Center judovske kulturne dediščine Sinagoga Maribor

  • Center of Jewish Cultural Heritage Synagogue Maribor


Židovska 4


00386 31 680 294 (mobile phone); 00386 2 252 78 36 (phone)


The synagogue is situated in the heart of the former Jewish quarter near the south-east corner of the medieval town walls above the Drava River. The synagogue's earliest appearance and date are unknown; it originates most likely from the end of the 13th century, but it was only first mentioned in 1354. It was remodelled twice: before 1400 and around 1450. After the expulsion of the Jews from Styria and Maribor in 1497 the synagogue was converted into a Church of All Saints in 1501. The building functioned as a church until the late 18th century. In the early 19th century it was sold and turned into a storehouse. The building was then divided horizontally into two parts. Eventually, the upper part was used as a dwelling. During the early 1980s the lower floor was used for exhibitions.

The renovation interventions started in the 1990s. It was not easy to decide which of the last 3 initial phases to reconstruct. Most material finds (besides key-stones also parts of ribs, consoles and portals) date from the last synagogue phase (the mid-15th century). A reconstruction of the late Gothic two-bay sanctuary was therefore made, following the indications of the assembled material. It was opened to the public in 2001.

The Maribor Synagogue was run by the Maribor Regional Museum till 2011, when an independent body, the Center of Jewish Cultural Heritage Synagogue Maribor, was established as its legal operating base.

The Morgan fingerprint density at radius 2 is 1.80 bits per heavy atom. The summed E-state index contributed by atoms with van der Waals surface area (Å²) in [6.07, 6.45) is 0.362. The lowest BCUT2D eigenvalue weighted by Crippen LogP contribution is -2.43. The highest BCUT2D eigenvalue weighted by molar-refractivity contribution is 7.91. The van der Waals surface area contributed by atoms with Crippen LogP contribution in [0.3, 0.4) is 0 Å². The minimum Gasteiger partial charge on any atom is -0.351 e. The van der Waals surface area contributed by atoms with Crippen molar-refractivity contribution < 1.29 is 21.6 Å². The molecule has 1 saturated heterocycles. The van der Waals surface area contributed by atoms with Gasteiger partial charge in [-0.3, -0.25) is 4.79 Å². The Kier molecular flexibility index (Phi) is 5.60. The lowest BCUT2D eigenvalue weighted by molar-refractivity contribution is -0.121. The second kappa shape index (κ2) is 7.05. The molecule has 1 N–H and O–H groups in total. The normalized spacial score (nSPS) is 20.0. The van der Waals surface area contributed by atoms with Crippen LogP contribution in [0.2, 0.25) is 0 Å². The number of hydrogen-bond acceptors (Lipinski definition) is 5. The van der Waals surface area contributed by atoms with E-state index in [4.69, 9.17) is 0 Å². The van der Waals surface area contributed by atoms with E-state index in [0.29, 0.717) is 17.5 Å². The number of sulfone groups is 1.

Mandates/Sources of Authority

One of the most important duties or paramount tasks of the Maribor Synagogue is to present the interesting and rich Jewish cultural tradition to the public, and in that way stimulate the perception and knowledge of different cultures and the aspiration for a more tolerant society. The long-term goal is to establish a Slovene Jewish Heritage Centre at the site.

The Center of Jewish Cultural Heritage Synagogue Maribor was established to provide a public service in the field of collecting, preserving, documenting, studying, interpreting, managing and exhibiting the Jewish cultural heritage in the territory of the Municipality of Maribor and Republic of Slovenia and beyond, and to inform about it, with the aim of developing awareness of the Jewish cultural heritage, disseminating knowledge about its values and promoting enjoyment of it. Synagogue Maribor has become a centre for studys, documentation, and research into Judaism, Antisemitism and the Holocaust. It organises cultural, scientific and other public events and carries out research projects. In cooperation with numerous domestic and foreign experts and institutions, a significant part of the programme content is dedicated primarily to the history of the Holocaust and antisemitism.

Finding Aids, Guides, and Publication

The Maribor Synagogue has a small library containing resources on Jewish history, mainly books, as well as publications of the Maribor Synagogue.

The history of the Slovenian righteous is researched and remembered by the Maribor Synagogue as part of the project "Shoah - Let Us Remember"; the Maribor Synagogue is also involved in the following projects: "Stolpersteine" project, "Stone Tears" project, "The Crocus Project," "Never Forget" project, etc.).